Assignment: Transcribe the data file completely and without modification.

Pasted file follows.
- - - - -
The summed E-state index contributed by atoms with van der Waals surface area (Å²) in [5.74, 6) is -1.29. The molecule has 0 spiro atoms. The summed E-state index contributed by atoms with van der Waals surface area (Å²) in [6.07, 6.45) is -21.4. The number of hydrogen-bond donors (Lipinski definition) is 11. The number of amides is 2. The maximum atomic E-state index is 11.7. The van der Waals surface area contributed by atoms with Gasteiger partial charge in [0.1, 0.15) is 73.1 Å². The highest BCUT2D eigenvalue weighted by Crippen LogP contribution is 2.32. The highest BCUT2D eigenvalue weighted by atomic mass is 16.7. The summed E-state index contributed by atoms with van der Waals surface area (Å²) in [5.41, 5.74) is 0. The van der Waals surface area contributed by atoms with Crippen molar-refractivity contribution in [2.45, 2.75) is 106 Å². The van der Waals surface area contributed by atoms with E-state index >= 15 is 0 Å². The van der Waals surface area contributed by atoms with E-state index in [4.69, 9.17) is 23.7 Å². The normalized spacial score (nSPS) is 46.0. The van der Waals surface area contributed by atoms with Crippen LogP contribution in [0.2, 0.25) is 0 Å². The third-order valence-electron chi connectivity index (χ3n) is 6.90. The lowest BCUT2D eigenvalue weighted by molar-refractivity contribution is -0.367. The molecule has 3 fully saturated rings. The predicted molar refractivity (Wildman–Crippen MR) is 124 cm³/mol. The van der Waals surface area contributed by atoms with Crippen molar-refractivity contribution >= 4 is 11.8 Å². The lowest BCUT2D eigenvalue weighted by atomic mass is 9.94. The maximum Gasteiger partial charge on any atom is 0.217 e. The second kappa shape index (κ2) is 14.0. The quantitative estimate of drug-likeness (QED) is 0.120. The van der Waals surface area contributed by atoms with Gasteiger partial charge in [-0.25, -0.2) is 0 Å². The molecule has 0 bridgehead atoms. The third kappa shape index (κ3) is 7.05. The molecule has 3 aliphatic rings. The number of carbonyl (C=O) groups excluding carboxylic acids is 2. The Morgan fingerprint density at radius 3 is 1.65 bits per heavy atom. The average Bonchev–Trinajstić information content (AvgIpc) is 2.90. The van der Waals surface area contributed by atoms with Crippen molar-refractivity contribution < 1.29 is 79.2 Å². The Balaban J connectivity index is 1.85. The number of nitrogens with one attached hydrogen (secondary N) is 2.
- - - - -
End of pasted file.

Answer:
The summed E-state index contributed by atoms with van der Waals surface area (Å²) in [5.74, 6) is -1.29. The molecule has 0 spiro atoms. The summed E-state index contributed by atoms with van der Waals surface area (Å²) in [6.07, 6.45) is -21.4. The number of hydrogen-bond donors (Lipinski definition) is 11. The number of amides is 2. The maximum atomic E-state index is 11.7. The van der Waals surface area contributed by atoms with Gasteiger partial charge in [0.1, 0.15) is 73.1 Å². The highest BCUT2D eigenvalue weighted by Crippen LogP contribution is 2.32. The highest BCUT2D eigenvalue weighted by atomic mass is 16.7. The summed E-state index contributed by atoms with van der Waals surface area (Å²) in [5.41, 5.74) is 0. The van der Waals surface area contributed by atoms with Crippen molar-refractivity contribution in [2.45, 2.75) is 106 Å². The van der Waals surface area contributed by atoms with E-state index >= 15 is 0 Å². The van der Waals surface area contributed by atoms with E-state index in [4.69, 9.17) is 23.7 Å². The normalized spacial score (nSPS) is 46.0. The van der Waals surface area contributed by atoms with Crippen LogP contribution in [0.2, 0.25) is 0 Å². The third-order valence-electron chi connectivity index (χ3n) is 6.90. The lowest BCUT2D eigenvalue weighted by molar-refractivity contribution is -0.367. The molecule has 3 fully saturated rings. The predicted molar refractivity (Wildman–Crippen MR) is 124 cm³/mol. The van der Waals surface area contributed by atoms with Crippen molar-refractivity contribution >= 4 is 11.8 Å². The lowest BCUT2D eigenvalue weighted by atomic mass is 9.94. The maximum Gasteiger partial charge on any atom is 0.217 e. The second kappa shape index (κ2) is 14.0. The quantitative estimate of drug-likeness (QED) is 0.120. The van der Waals surface area contributed by atoms with Gasteiger partial charge in [-0.25, -0.2) is 0 Å². The molecule has 0 bridgehead atoms. The third kappa shape index (κ3) is 7.05. The molecule has 3 aliphatic rings. The number of carbonyl (C=O) groups excluding carboxylic acids is 2. The Morgan fingerprint density at radius 3 is 1.65 bits per heavy atom. The average Bonchev–Trinajstić information content (AvgIpc) is 2.90. The van der Waals surface area contributed by atoms with Crippen molar-refractivity contribution < 1.29 is 79.2 Å². The Balaban J connectivity index is 1.85. The number of nitrogens with one attached hydrogen (secondary N) is 2.